On November 22, 2010, Weigel announced that the company would turn the Me-TV concept into a national network that would compete alongside similar classic television multicast networks such as the Retro Television Network and (the then yet-launched) Antenna TV, while complimenting its successful sister network This TV.[3] The Me-TV network debuted on December 15, 2010, with WWME as Me-TV's flagship station; channel 23 also effectively became an owned-and-operated station of the network. WMEU brought comedy series to its schedule concurrently, resulting in both stations once again maintaining identical formats, albeit with different programming as the national Me-TV network seen on WWME focuses on series from the 1950s to the 1970s while WMEU's MeToo format continues to offer series from the 1980s to the 2000s on its schedule, in addition to older programs.

On December 15, 2010, WCIU moved its simulcast of WWME to digital subchannel 26.3 in preparation for the January 1 launch of "The U Too", a service that carries general entertainment programming, which replaced the WWME simulcast on digital channel 26.2.[1][4][5] In concurrence with the launch of The U Too, PSIP channel 48.1 was discontinued (to be later used by the digital signal of WMEU-CA), while 23.1 reverted to being the virtual channel number for WWME-CA (23.2 was also discontinued, but WWME restored that subchannel with the addition of Bounce TV upon the network's September 2011 launch as part of affiliation agreement with Weigel Broadcasting).[6]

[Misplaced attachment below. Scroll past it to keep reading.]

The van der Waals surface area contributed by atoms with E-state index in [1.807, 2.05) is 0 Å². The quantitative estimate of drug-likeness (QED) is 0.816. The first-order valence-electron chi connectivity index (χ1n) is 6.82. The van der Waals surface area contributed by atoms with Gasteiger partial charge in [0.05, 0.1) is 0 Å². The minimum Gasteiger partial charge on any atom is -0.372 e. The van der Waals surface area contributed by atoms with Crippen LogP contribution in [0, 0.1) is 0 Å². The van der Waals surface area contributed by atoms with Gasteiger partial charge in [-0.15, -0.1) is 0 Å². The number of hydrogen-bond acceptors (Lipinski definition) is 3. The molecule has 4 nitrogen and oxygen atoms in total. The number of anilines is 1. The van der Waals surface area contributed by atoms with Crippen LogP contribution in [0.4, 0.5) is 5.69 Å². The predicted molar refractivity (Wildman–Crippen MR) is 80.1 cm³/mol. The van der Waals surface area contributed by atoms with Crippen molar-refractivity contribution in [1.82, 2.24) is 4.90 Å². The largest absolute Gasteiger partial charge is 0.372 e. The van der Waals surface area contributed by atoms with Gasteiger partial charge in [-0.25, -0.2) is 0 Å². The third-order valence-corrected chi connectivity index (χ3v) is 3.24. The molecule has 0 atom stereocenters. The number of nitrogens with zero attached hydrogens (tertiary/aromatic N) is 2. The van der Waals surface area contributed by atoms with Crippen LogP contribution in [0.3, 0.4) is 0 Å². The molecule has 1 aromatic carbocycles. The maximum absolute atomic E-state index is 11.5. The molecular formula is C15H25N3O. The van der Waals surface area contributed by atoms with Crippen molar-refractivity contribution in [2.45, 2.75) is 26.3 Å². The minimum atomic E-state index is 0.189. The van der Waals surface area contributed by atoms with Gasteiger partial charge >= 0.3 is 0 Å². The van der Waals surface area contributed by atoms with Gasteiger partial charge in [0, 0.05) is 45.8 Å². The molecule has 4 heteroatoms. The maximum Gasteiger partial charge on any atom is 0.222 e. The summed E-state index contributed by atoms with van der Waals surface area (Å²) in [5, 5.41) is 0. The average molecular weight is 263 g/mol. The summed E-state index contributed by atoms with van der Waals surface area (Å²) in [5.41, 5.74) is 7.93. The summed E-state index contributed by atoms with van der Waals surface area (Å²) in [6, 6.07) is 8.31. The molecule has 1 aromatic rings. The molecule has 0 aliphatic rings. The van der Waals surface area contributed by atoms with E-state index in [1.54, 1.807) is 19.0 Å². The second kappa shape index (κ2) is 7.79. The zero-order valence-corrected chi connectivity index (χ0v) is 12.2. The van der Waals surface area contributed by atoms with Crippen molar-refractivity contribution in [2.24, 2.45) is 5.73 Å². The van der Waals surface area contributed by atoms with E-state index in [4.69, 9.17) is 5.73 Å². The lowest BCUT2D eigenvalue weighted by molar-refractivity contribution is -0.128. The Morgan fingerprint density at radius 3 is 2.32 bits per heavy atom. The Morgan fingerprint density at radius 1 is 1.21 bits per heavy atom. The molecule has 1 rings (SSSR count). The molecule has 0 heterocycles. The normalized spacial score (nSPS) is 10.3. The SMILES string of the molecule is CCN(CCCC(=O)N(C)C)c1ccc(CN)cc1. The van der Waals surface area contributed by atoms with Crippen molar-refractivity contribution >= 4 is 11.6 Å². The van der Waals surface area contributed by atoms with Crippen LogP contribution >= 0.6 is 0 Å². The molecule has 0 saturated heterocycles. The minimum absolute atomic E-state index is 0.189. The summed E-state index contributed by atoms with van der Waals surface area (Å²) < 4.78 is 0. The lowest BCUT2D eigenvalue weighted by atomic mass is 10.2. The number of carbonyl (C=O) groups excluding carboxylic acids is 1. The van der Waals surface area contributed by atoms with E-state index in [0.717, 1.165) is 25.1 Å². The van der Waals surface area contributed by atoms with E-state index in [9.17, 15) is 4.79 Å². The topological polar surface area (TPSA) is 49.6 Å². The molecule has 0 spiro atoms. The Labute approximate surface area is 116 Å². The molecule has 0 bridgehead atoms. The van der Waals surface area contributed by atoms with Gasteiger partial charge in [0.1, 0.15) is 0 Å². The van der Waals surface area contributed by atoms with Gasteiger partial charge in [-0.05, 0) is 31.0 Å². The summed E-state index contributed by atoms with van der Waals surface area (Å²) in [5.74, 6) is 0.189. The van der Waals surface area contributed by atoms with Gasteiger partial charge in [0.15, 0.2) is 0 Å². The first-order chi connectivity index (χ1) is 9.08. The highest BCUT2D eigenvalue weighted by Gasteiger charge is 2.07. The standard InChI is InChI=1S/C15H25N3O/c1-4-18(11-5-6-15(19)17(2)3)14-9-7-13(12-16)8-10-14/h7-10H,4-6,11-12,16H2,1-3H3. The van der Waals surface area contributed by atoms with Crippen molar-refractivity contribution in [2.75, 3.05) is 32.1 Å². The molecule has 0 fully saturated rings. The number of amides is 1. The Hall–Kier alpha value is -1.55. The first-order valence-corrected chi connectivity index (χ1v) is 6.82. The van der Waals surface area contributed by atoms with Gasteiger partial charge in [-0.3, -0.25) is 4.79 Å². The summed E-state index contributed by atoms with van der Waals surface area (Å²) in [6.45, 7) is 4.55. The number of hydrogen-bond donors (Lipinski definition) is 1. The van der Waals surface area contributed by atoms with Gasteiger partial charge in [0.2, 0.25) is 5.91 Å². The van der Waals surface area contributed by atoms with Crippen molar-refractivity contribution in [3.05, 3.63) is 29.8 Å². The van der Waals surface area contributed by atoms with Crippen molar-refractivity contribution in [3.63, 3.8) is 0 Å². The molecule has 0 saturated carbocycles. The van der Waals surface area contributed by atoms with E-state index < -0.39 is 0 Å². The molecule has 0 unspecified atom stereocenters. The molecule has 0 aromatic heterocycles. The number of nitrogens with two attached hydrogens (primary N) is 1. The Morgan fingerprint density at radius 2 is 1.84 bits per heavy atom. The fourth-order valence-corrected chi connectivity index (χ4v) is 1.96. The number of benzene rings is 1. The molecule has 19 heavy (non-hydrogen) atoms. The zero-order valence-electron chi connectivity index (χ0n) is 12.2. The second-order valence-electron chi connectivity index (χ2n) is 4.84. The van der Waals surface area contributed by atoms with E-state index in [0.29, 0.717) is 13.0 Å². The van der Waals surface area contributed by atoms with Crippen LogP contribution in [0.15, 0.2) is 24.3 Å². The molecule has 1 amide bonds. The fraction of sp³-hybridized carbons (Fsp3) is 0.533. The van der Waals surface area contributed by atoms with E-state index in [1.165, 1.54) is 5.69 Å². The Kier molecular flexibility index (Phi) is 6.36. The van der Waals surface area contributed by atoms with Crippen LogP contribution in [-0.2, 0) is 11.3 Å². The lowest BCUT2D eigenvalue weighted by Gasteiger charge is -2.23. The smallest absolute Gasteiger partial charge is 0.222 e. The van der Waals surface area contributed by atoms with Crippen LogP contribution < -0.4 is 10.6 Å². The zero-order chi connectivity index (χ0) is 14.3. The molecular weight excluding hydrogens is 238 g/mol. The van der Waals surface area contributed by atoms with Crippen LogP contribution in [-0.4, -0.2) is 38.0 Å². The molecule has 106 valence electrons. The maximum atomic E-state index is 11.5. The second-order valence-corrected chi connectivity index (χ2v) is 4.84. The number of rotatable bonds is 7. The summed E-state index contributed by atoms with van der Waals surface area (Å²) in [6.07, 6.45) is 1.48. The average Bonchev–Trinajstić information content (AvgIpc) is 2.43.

On January 7, 2015, WWME-CA shutoff its analog signal.[7] There was no consumer education campaign airing on the analog station for this shutdown compared to the extensive consumer education campaign airing in 2009 to educate consumers on the analog-to-digital TV transition.

Digital television[edit]

Digital channels[edit]

Channel Video Aspect PSIP Short Name Programming
23.1 480i 4:3 MeTV Me-TV
23.2 16:9 Heroes & Icons Heroes & Icons[8]

Analog nightlight programming[edit]